The tortoise had been the pet of Robert Clive, the famous British
military officer in colonial India around the middle of the 18th century.

He had been witness to the tumultuous course of history- Indian history.

He saw his master (Robert Clive)
and his successors tightening the grip over India, determined to keep
India as the most precious possession of the British Empire. He saw the
first freedom struggle of the Indians (dubbed ‘Sepoy Mutiny‘ by the British) in the middle of the 19th century.

He had been witness to the freedom struggle that brought India freedom from the British in 1947, the partition of India and the largest human migration in history and the communal bloodbath that it had caused and the assassination of Mahatma Gandhi.

He also witnessed the rise of Independent India as a secular democratic state, earning its rightful place in the comity of nations.

And now he is gone!

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A Classification Of The Rich Sunday, Mar 26 2006 

According to Forbes magazine there are 793 billionaires in the world today and their combined wealth is $2.6 trillion.

Billionaires have always intrigued the rest of us with their flashy life styles, expensive possessions, uncanny money-spinning skills, bewildering idiosyncrasies, etc.

Some inventive people have devoted themselves to the task of helping the rich better their lives in more ways than ordinarily possible by understanding them personally and gaining insight into their their psychology. Their swear by the motto:”to serve them, we have to understand the underlying person and what his or her value system is.”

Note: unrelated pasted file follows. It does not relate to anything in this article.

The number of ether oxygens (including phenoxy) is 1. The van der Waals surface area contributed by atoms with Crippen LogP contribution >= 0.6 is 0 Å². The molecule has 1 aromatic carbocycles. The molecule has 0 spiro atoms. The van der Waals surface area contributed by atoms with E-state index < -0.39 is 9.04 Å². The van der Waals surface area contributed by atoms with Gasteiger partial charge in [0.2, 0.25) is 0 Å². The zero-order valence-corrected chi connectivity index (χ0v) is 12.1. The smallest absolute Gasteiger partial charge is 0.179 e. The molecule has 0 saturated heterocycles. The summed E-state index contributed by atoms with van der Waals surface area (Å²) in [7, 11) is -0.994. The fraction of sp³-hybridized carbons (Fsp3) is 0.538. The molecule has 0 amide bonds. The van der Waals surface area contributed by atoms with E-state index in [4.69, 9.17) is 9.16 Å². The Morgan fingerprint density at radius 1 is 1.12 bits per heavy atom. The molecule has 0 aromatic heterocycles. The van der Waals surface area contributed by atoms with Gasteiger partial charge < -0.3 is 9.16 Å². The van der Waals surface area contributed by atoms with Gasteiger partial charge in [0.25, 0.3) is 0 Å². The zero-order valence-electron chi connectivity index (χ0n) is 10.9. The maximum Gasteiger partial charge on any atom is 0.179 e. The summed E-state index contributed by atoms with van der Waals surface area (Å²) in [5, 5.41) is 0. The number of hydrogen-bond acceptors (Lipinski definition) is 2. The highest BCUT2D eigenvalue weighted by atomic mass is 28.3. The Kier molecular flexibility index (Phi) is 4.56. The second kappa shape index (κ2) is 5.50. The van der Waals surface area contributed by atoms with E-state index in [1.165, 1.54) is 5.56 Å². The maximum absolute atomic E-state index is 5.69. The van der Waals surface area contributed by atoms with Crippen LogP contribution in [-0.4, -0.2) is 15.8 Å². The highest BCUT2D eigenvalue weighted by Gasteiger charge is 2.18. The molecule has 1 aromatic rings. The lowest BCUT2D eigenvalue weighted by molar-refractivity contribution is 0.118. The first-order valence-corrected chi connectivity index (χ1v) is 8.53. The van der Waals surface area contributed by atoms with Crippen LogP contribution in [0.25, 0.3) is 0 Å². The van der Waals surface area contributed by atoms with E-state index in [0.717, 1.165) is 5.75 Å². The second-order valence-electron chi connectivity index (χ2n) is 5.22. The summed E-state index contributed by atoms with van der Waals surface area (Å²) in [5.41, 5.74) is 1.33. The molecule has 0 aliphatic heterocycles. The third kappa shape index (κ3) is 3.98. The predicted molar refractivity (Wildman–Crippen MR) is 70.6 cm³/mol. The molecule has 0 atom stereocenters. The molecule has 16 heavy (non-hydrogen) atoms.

Larry Samuel, a Ph.D. scholar, who has been studying the habits and behaviour of the millionaires and runs a market research firm, Culture Planning, on behalf of JPMorgan, has classified the American millionaires into “five archetypes, each with its own Passion Points, consuming habits, and style”. The five types are:

1. Thrillionaires

2. Coolionaires

3. Realionaires

4. Wellionaires  and

5. Willionaires

To know them in detail, please follow this link.

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Holi, The Carnival Of Colour Splash Sunday, Mar 19 2006 

On 15 March India celebrated Holi, probably the most boisterous and frenetic of all the festivals of Hindus. Holi is a carnival of colors and is celebrated by splashing and spraying colors on one another. In the frenzied celebration of Holi, differences of age, gender, status and the like vanish. The revelers forget themselves for a day in the wild mirth.

Those who are reluctant to participate in such wild celebration can still oblige those who are bent on playing Holi with them by simply allowing the revelers to dab and daub colors on their forehead and cheeks.